Has stress reached epidemic proportions
The month of April marks National Stress Awareness Month in the USA. It’s quite ironic as it will also now mark the day that Boston was bombed. Who would of thought that stress, whether it be workplace, financial, relational, physical, mental or emotional would ever reach the heights that it is today. Experts are now reporting that stress has reached epidemic levels with reports indicating those people with obesity and or depression to be at severe health risks.
How stressed are Australians?
On average Australians report experiencing levels of stress and distress that is
comparable to that of other western countries such as the United Kingdom and the
US, with some population groups scoring much higher on some of the measures of
stress and wellbeing than other groups in the community. However, a substantial
percent of Australians (12%) reported experiencing a level of distress considered to
be in the severe range.
How stressed are Americans?
The annual Stress in America survey, which was conducted online by Harris Interactive on behalf of APA among 1,226 U.S. residents in August and September 2011, showed that many Americans consistently report high levels of stress (22 percent reported extreme stress, an 8, 9 or 10 on a 10-point scale where 1 is little or no stress and 10 is a great deal of stress). While reported average stress levels have dipped slightly since the last survey (5.2 on a 10-point scale vs. 5.4 in 2010) many Americans continue to report that their stress has actually increased over time (39 percent report their stress has increased over the past year and 44 percent say their stress has increased over the past 5 years). Yet stress levels exceed people’s own definition of what is healthy, with the mean rating for stress of 5.2 on a 10-point scale—1.6 points higher than the stress level Americans reported as healthy.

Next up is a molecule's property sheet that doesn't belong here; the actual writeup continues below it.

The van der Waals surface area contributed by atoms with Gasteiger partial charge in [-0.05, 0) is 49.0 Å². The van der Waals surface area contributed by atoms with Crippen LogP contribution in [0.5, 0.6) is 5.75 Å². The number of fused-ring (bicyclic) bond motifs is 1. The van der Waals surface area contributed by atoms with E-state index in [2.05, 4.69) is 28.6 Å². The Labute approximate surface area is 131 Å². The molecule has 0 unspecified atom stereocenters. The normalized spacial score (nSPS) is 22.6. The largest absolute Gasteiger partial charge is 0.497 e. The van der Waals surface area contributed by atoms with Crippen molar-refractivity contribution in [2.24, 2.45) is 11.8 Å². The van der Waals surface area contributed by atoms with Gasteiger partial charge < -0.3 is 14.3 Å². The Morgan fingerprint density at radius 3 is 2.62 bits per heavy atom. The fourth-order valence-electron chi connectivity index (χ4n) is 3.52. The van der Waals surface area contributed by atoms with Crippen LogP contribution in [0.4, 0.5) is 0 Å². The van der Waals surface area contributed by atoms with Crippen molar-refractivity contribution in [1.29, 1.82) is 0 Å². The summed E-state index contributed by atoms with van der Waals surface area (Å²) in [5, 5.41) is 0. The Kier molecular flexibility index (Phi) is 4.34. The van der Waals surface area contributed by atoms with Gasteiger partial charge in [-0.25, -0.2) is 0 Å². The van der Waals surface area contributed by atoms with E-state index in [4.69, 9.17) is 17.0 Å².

So what does stress do to your body:
More like what doesn’t stress do to your body!
Here’s an article on 10 scary things that stress can cause that will make you want to jump for the next green grassy field and take up meditation quicker than you can blink.
Basically, stress can be the single handed cause of just about any condition, ailment or disease that circulates each and every one of our bodies. It can be the cause behind inflammation, a trigger for many modern day illnesses and it certainly contributes to gastrointestinal problems and related conditions.